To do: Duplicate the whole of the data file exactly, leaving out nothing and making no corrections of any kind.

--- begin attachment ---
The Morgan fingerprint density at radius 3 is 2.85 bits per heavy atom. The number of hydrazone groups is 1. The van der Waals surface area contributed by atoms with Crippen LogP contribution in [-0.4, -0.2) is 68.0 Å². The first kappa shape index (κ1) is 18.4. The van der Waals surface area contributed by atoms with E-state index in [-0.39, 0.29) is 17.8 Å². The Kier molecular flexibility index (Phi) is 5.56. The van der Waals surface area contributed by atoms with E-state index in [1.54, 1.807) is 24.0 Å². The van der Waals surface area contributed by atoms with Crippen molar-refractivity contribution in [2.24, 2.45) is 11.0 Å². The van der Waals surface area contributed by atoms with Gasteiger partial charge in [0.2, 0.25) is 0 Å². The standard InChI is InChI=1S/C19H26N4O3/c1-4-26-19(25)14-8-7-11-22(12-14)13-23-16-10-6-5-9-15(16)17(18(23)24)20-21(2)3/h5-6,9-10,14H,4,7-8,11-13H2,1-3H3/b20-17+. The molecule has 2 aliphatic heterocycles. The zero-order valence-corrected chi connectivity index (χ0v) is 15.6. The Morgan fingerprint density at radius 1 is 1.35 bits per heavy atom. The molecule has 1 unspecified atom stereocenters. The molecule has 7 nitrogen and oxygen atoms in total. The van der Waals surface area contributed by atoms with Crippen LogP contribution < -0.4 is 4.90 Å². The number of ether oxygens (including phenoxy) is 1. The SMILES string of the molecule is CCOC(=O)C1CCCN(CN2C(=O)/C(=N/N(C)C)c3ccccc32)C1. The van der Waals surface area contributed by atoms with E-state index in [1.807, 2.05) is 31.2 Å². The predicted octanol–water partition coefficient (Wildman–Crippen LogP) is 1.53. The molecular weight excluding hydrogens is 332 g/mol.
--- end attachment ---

The Morgan fingerprint density at radius 3 is 2.85 bits per heavy atom. The number of hydrazone groups is 1. The van der Waals surface area contributed by atoms with Crippen LogP contribution in [-0.4, -0.2) is 68.0 Å². The first kappa shape index (κ1) is 18.4. The van der Waals surface area contributed by atoms with E-state index in [-0.39, 0.29) is 17.8 Å². The Kier molecular flexibility index (Phi) is 5.56. The van der Waals surface area contributed by atoms with E-state index in [1.54, 1.807) is 24.0 Å². The van der Waals surface area contributed by atoms with Crippen molar-refractivity contribution in [2.24, 2.45) is 11.0 Å². The van der Waals surface area contributed by atoms with Gasteiger partial charge in [0.2, 0.25) is 0 Å². The standard InChI is InChI=1S/C19H26N4O3/c1-4-26-19(25)14-8-7-11-22(12-14)13-23-16-10-6-5-9-15(16)17(18(23)24)20-21(2)3/h5-6,9-10,14H,4,7-8,11-13H2,1-3H3/b20-17+. The molecule has 2 aliphatic heterocycles. The zero-order valence-corrected chi connectivity index (χ0v) is 15.6. The Morgan fingerprint density at radius 1 is 1.35 bits per heavy atom. The molecule has 1 unspecified atom stereocenters. The molecule has 7 nitrogen and oxygen atoms in total. The van der Waals surface area contributed by atoms with Crippen LogP contribution < -0.4 is 4.90 Å². The number of ether oxygens (including phenoxy) is 1. The SMILES string of the molecule is CCOC(=O)C1CCCN(CN2C(=O)/C(=N/N(C)C)c3ccccc32)C1. The van der Waals surface area contributed by atoms with E-state index in [1.807, 2.05) is 31.2 Å². The predicted octanol–water partition coefficient (Wildman–Crippen LogP) is 1.53. The molecular weight excluding hydrogens is 332 g/mol.